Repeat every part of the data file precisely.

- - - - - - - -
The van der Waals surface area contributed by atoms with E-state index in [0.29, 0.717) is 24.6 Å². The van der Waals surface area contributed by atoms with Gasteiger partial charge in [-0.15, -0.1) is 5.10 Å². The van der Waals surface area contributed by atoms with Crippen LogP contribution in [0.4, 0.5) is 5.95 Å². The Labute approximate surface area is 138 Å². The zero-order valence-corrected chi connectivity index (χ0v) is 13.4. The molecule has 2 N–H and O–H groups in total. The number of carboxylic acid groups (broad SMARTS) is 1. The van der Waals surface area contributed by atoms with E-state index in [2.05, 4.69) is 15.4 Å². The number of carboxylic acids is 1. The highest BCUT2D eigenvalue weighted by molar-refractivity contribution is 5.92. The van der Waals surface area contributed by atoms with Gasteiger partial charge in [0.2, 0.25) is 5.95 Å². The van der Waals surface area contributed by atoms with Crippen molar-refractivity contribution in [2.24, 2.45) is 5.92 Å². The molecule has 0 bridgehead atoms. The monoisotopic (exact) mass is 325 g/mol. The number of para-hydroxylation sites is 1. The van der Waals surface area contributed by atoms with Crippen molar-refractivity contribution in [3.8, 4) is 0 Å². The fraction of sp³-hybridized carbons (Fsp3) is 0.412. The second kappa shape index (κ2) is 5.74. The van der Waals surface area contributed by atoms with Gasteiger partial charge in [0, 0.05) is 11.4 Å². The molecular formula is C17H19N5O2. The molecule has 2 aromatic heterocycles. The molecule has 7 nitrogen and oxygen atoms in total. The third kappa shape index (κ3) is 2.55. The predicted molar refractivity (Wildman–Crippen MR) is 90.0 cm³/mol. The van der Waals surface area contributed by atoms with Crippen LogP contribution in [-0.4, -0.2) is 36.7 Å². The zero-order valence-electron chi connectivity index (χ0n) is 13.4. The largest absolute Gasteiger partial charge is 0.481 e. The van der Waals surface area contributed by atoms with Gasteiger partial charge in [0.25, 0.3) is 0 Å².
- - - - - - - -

The van der Waals surface area contributed by atoms with E-state index in [0.29, 0.717) is 24.6 Å². The van der Waals surface area contributed by atoms with Gasteiger partial charge in [-0.15, -0.1) is 5.10 Å². The van der Waals surface area contributed by atoms with Crippen LogP contribution in [0.4, 0.5) is 5.95 Å². The Labute approximate surface area is 138 Å². The zero-order valence-corrected chi connectivity index (χ0v) is 13.4. The molecule has 2 N–H and O–H groups in total. The number of carboxylic acid groups (broad SMARTS) is 1. The van der Waals surface area contributed by atoms with E-state index in [2.05, 4.69) is 15.4 Å². The number of carboxylic acids is 1. The highest BCUT2D eigenvalue weighted by molar-refractivity contribution is 5.92. The van der Waals surface area contributed by atoms with Gasteiger partial charge in [0.2, 0.25) is 5.95 Å². The van der Waals surface area contributed by atoms with Crippen molar-refractivity contribution in [2.24, 2.45) is 5.92 Å². The molecule has 0 bridgehead atoms. The monoisotopic (exact) mass is 325 g/mol. The number of para-hydroxylation sites is 1. The van der Waals surface area contributed by atoms with Crippen molar-refractivity contribution in [3.8, 4) is 0 Å². The fraction of sp³-hybridized carbons (Fsp3) is 0.412. The second kappa shape index (κ2) is 5.74. The van der Waals surface area contributed by atoms with Gasteiger partial charge in [0, 0.05) is 11.4 Å². The molecular formula is C17H19N5O2. The molecule has 2 aromatic heterocycles. The molecule has 7 nitrogen and oxygen atoms in total. The third kappa shape index (κ3) is 2.55. The predicted molar refractivity (Wildman–Crippen MR) is 90.0 cm³/mol. The van der Waals surface area contributed by atoms with Crippen LogP contribution in [-0.4, -0.2) is 36.7 Å². The zero-order valence-electron chi connectivity index (χ0n) is 13.4. The largest absolute Gasteiger partial charge is 0.481 e. The van der Waals surface area contributed by atoms with Gasteiger partial charge in [0.25, 0.3) is 0 Å².